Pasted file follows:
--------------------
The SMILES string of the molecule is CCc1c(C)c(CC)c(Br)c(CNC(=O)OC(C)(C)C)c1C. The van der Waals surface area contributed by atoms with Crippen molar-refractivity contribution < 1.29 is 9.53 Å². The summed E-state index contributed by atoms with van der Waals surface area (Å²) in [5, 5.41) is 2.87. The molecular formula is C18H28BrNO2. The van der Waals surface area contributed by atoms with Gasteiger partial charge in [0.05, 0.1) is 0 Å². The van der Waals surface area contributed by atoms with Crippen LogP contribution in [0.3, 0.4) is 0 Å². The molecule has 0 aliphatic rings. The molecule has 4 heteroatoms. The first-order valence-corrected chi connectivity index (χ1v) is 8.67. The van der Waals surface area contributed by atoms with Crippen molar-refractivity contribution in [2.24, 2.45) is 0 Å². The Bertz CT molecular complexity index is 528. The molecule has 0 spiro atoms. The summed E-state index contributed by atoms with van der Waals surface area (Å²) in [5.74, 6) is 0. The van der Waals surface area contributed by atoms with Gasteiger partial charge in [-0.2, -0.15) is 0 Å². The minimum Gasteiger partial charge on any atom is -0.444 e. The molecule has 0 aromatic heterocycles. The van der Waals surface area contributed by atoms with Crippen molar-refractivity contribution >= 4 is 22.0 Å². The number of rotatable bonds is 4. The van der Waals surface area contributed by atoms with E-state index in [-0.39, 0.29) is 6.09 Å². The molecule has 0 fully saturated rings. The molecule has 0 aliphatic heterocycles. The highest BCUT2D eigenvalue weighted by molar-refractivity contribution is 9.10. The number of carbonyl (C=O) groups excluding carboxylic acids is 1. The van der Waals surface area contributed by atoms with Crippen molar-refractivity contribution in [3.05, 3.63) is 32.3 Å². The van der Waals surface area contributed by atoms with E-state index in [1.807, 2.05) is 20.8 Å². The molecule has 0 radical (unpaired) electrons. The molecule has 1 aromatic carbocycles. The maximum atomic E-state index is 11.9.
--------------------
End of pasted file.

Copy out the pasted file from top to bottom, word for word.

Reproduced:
The SMILES string of the molecule is CCc1c(C)c(CC)c(Br)c(CNC(=O)OC(C)(C)C)c1C. The van der Waals surface area contributed by atoms with Crippen molar-refractivity contribution < 1.29 is 9.53 Å². The summed E-state index contributed by atoms with van der Waals surface area (Å²) in [5, 5.41) is 2.87. The molecular formula is C18H28BrNO2. The van der Waals surface area contributed by atoms with Gasteiger partial charge in [0.05, 0.1) is 0 Å². The van der Waals surface area contributed by atoms with Crippen LogP contribution in [0.3, 0.4) is 0 Å². The molecule has 0 aliphatic rings. The molecule has 4 heteroatoms. The first-order valence-corrected chi connectivity index (χ1v) is 8.67. The van der Waals surface area contributed by atoms with Crippen molar-refractivity contribution in [2.24, 2.45) is 0 Å². The Bertz CT molecular complexity index is 528. The molecule has 0 spiro atoms. The summed E-state index contributed by atoms with van der Waals surface area (Å²) in [5.74, 6) is 0. The van der Waals surface area contributed by atoms with Gasteiger partial charge in [-0.2, -0.15) is 0 Å². The minimum Gasteiger partial charge on any atom is -0.444 e. The molecule has 0 aromatic heterocycles. The van der Waals surface area contributed by atoms with Crippen molar-refractivity contribution >= 4 is 22.0 Å². The number of rotatable bonds is 4. The van der Waals surface area contributed by atoms with E-state index in [-0.39, 0.29) is 6.09 Å². The molecule has 0 fully saturated rings. The molecule has 0 aliphatic heterocycles. The highest BCUT2D eigenvalue weighted by molar-refractivity contribution is 9.10. The number of carbonyl (C=O) groups excluding carboxylic acids is 1. The van der Waals surface area contributed by atoms with Crippen molar-refractivity contribution in [3.05, 3.63) is 32.3 Å². The van der Waals surface area contributed by atoms with E-state index in [1.807, 2.05) is 20.8 Å². The molecule has 0 radical (unpaired) electrons. The molecule has 1 aromatic carbocycles. The maximum atomic E-state index is 11.9.